• We like to help others
  • We like to sound smart
  • We like to fix things


This part of the book is what I found most valuable because it drills down to the specifics of how to get close to learning truth by asking effective questions. And it uses examples to illustrate how human psychology works.

In conducting interview, oftentimes researchers are tempted to ask customers what they want, but a important caveat of it is that customers often don’t know what they want. More importantly, there is an obvious tension between customer wants and needs. Do we really want to build everything that customer wants? This book is skeptical of this, and instead suggests we should build things that customers need.

For example, in my research experience working in DevDiv team, once I conducted a usability study on user’s feedback on Visual Studio interface. One user expressed that he’d like to see the interface to be as configurable as possible. Nevertheless, I knew from previous studies that this is something that frequently bubbled up but oftentimes more configuration did not increase usage accordingly.

This is perhaps one of my favorite quotes throughout the book.

“Customers may not know what they want, but they can’t hide what they need.”

On a similar note, it is tempting to ask customers to suggest features or designs, but this doesn’t mean that when we provide such features or designs, they will definitely pay and use it.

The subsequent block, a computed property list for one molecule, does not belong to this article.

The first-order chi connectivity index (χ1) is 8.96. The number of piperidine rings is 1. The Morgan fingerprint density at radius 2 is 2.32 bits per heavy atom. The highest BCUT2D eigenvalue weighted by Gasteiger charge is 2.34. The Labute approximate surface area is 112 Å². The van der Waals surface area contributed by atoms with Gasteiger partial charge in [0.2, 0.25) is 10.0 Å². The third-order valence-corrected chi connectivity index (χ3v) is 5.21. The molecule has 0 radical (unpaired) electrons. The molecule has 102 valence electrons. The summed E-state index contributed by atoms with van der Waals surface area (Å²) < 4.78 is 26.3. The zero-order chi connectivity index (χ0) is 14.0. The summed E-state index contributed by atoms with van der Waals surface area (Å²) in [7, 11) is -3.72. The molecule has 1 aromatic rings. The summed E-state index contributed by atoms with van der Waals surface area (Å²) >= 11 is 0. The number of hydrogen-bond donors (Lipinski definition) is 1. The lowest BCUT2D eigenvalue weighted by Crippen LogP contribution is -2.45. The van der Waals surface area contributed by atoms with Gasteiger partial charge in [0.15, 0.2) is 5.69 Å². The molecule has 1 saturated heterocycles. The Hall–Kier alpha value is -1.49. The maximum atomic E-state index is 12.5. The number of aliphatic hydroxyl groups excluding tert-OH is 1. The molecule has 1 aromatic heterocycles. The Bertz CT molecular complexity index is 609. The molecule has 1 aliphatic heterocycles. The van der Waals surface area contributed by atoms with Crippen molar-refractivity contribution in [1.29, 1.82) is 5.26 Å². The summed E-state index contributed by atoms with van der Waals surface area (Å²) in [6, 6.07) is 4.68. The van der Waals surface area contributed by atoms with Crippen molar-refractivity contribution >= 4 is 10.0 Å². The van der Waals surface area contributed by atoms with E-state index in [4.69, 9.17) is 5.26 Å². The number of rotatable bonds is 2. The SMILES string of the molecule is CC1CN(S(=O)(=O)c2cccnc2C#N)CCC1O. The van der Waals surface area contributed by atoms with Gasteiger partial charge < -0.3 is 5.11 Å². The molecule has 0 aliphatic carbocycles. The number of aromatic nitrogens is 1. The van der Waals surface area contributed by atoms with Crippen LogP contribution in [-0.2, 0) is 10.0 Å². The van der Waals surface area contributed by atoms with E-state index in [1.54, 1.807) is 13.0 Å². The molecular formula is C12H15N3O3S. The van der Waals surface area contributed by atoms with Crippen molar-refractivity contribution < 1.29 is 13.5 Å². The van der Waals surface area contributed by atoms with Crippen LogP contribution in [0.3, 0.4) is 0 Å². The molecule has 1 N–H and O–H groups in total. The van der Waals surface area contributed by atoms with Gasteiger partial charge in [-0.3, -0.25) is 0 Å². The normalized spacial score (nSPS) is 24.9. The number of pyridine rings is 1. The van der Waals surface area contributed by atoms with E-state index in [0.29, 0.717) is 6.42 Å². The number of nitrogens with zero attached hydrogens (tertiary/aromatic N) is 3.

It is the UX researcher’s job to uncover those needs, which often aren’t articulated but requires researchers to push beyond surface-level answers to deep motivations, desires, and values. Three ideas related to getting the deep meaning that I found illuminating are:

  • Abstract up one level – define the problem broadly so that you don’t prematurely constrain what your potential customers say.
  • Getting subjective answers from objective questions.
  • Focus on actual versus aspirational behavior. People are likely to project a more virtuous self when they think about future behaviors.

Present versus past

Another common question in conducting interview in the customer development stage is, is it a good idea to show your product (or ideas of product) at this stage to get feedback? The author stresses that it’s best to hold onto showing specifics of products until the end of your conversation. The reason is that images or tangible specs will likely influence interviewees to subconsciously tailor their answers based on your product, which is perfectly summarized in this quote,

“If you have a hammer, everything looks like a nail.”

Good insights come from valid data gathered through effective methods. Knowing what to learn, and designing good questions to probe into the right space, with the right audience, is crucial in discovering and understanding what users’ problems are, what they truly need, and what products and services can alleviate their pain points and provide value to customers.